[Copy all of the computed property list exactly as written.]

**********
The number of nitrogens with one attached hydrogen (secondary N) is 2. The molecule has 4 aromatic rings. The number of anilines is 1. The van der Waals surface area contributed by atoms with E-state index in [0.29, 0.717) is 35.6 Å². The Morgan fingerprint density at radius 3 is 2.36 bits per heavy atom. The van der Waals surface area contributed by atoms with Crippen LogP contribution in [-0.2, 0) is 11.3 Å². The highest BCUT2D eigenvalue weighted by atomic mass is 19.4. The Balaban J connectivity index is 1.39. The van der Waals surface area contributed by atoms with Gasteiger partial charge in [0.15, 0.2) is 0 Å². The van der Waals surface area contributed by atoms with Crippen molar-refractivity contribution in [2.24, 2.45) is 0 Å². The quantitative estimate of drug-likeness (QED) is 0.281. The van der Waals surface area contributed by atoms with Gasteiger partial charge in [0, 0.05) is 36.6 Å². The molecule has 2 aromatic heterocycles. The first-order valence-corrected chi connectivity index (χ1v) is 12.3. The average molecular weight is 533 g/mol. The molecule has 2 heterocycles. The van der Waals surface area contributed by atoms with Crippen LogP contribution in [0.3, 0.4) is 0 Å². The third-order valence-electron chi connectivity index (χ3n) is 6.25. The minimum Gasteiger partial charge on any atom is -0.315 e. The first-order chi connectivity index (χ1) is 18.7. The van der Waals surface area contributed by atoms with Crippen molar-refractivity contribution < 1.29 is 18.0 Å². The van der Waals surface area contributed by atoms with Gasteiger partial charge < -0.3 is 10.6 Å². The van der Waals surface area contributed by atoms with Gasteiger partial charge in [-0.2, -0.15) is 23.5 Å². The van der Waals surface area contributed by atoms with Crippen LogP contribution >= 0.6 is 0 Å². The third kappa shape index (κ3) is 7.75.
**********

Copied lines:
The number of nitrogens with one attached hydrogen (secondary N) is 2. The molecule has 4 aromatic rings. The number of anilines is 1. The van der Waals surface area contributed by atoms with E-state index in [0.29, 0.717) is 35.6 Å². The Morgan fingerprint density at radius 3 is 2.36 bits per heavy atom. The van der Waals surface area contributed by atoms with Crippen LogP contribution in [-0.2, 0) is 11.3 Å². The highest BCUT2D eigenvalue weighted by atomic mass is 19.4. The Balaban J connectivity index is 1.39. The van der Waals surface area contributed by atoms with Gasteiger partial charge in [0.15, 0.2) is 0 Å². The van der Waals surface area contributed by atoms with Crippen molar-refractivity contribution in [2.24, 2.45) is 0 Å². The quantitative estimate of drug-likeness (QED) is 0.281. The van der Waals surface area contributed by atoms with Gasteiger partial charge in [0, 0.05) is 36.6 Å². The molecule has 2 aromatic heterocycles. The first-order valence-corrected chi connectivity index (χ1v) is 12.3. The average molecular weight is 533 g/mol. The molecule has 2 heterocycles. The van der Waals surface area contributed by atoms with Crippen LogP contribution in [0.3, 0.4) is 0 Å². The third-order valence-electron chi connectivity index (χ3n) is 6.25. The minimum Gasteiger partial charge on any atom is -0.315 e. The first-order chi connectivity index (χ1) is 18.7. The van der Waals surface area contributed by atoms with Crippen molar-refractivity contribution < 1.29 is 18.0 Å². The van der Waals surface area contributed by atoms with Gasteiger partial charge < -0.3 is 10.6 Å². The van der Waals surface area contributed by atoms with Gasteiger partial charge in [-0.2, -0.15) is 23.5 Å². The van der Waals surface area contributed by atoms with Crippen LogP contribution >= 0.6 is 0 Å². The third kappa shape index (κ3) is 7.75.